25 studies in the past 20 years have indicated that the current most commonly used methods of classifying validity of effort during FCE are not accurate. They have an error rate of at least 30%—-this translates to failure to detect feigned weakness, and sadly also to misclassification of cooperative persons.
In the so-called “evidence-based” FCE world, this level of error in unsatisfactory. For this reason, and possibly others, even the American Physical Therapy Association has recommended against validity or sincerity of effort testing in FCEs.
We say, “What’s the point in doing an FCE if you don’t know whether the patient is giving the best safe effort?”
There’s got to be a better way. We know there is. Here’s the short answer.
A primary study, which is the foundation for our FCE protocol, was published in 2002 in the Journal of Hand Therapy and has never been refuted or contested. It demonstrates 99.5% accuracy in classifying validity of effort during a hand strength assessment. We use standard gauges and cross-validate all the data by including simultaneous testing of both hands in the protocol.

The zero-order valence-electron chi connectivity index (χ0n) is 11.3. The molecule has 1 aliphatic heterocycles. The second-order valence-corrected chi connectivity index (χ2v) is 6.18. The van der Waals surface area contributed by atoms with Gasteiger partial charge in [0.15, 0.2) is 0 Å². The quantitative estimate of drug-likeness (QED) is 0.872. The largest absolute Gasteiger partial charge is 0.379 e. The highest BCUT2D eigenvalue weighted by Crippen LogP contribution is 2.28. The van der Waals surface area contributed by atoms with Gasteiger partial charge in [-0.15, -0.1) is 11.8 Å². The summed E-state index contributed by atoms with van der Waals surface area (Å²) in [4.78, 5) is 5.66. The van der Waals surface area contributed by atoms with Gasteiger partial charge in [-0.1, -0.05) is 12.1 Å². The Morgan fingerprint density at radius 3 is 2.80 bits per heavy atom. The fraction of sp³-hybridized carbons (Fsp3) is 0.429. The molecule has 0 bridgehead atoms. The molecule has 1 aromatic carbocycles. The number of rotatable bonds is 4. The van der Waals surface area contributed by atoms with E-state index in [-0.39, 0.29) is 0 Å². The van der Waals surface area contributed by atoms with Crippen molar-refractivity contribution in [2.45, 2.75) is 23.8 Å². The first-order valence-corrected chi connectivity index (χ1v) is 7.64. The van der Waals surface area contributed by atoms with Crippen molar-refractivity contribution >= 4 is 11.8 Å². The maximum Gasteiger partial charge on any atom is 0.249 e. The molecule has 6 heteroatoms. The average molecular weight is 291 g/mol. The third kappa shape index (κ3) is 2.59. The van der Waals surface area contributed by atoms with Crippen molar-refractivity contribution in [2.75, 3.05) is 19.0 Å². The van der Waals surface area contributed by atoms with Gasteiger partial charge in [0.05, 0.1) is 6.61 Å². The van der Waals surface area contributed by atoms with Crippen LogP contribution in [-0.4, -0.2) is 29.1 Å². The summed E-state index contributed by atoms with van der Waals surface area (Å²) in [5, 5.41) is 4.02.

There are seven statistically-based validity criteria that were formulated to essentially eliminate false positives—-while keeping sensitivity to feigned weakness at 99%. The odds of a cooperative person failing two of the validity criteria are 1 in 10,000 and it holds up in court. The odds of failing several criteria are exponentially higher up to 1 in 25 trillion if one should fail all seven validity criteria!
In 2010 another similar study was done, this time with a patient population, those that had pain. The results were similar and indicate that “pain” did not change the outcome of the 2002 study; feigned weakness in the upper extremities can be identified with excellent accuracy, thus lending substantial credibility when used within a FCE.
Why would anyone want to do a FCE without this important element to ensure the credibility and value of the performance data?